cover of book

Making Hollywood Happen: Seventy Years of Film Finances
by Charles Drazin
University of Wisconsin Press, 2022
eISBN: 978-0-299-33708-7 | Cloth: 978-0-299-33700-1
Library of Congress Classification PN1993.5.A1D739 2022
Dewey Decimal Classification 791.4309

Filmmaking is a business—someone has to pay the bills. For much of the industry’s history, that role was shouldered by the studios. The rise of independent filmmakers then led to the rise of independent financiers. But what happens if bad weather closes down a production or a director’s vision pays no heed to the limitations of time and money?
Enter Film Finances. The company was founded in London in 1950 to insure against the risk that a film would exceed its original budget or not be completed on time. Its pioneering development of the “completion guarantee”—the financial instrument that provides the essential security for investors to support independent filmmaking—ultimately led to the creation of many thousands of films, including some of the most celebrated ever made: Moulin Rouge (1953), Dr. No (1962), The Outsiders (1982), Pulp Fiction (1994), Slumdog Millionaire (2008), La La Land (2016), and more.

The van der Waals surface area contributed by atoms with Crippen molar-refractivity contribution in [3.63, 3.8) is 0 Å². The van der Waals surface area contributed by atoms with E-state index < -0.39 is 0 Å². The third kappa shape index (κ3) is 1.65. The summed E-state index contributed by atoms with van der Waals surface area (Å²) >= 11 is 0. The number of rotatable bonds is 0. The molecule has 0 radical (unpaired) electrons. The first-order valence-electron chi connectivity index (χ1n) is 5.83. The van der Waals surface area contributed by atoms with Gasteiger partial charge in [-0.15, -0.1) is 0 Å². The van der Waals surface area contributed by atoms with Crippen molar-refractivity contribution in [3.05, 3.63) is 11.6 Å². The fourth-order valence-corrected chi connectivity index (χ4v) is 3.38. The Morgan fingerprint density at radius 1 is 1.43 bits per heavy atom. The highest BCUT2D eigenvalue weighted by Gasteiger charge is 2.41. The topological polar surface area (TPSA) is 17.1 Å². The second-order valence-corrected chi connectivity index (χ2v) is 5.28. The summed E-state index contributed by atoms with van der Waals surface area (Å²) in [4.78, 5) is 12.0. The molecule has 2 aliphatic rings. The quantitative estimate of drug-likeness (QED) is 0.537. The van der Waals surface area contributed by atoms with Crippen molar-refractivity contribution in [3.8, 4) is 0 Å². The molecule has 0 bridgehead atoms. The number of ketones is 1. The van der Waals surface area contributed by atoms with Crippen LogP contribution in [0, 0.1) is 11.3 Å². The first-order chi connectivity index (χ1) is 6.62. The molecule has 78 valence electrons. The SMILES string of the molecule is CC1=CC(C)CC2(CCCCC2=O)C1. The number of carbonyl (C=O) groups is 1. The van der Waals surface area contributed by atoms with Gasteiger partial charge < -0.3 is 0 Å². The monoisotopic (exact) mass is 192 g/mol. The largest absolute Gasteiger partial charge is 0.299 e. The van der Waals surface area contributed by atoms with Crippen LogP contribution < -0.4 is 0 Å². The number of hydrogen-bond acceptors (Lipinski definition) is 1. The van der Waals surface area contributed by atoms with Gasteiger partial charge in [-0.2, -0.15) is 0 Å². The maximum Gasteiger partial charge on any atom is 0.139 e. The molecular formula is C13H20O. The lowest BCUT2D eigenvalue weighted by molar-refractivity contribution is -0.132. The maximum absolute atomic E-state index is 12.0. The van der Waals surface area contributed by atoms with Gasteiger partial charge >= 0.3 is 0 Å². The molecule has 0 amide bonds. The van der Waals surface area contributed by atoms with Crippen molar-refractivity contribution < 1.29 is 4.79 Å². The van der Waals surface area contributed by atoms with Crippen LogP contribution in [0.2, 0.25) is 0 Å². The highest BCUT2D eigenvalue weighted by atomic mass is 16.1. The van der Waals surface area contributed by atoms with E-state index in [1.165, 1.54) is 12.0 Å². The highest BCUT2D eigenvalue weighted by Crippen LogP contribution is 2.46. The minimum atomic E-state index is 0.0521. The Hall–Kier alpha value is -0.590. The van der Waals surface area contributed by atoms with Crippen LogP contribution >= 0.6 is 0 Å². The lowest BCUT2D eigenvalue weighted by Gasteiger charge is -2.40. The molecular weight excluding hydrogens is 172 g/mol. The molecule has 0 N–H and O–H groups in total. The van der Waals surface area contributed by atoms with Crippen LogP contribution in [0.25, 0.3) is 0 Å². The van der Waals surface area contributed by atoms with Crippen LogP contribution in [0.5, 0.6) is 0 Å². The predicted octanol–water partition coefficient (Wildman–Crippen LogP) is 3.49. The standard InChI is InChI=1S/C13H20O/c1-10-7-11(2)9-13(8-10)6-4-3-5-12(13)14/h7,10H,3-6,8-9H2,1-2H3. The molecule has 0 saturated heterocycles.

Film Finances’s role in filmmaking was little known outside the industry until 2012, when it opened its historical archive to scholars. Drawing on these previously private documents as well as interviews with its executives, Making Hollywood Happen tells the company’s story through seven decades of postwar cinema history and chronicles the growth of the international independent film industry. Focusing on a business that has operated at the meeting point between money and art for more than seventy years, this lavishly illustrated book goes to the heart of how the movie business works.
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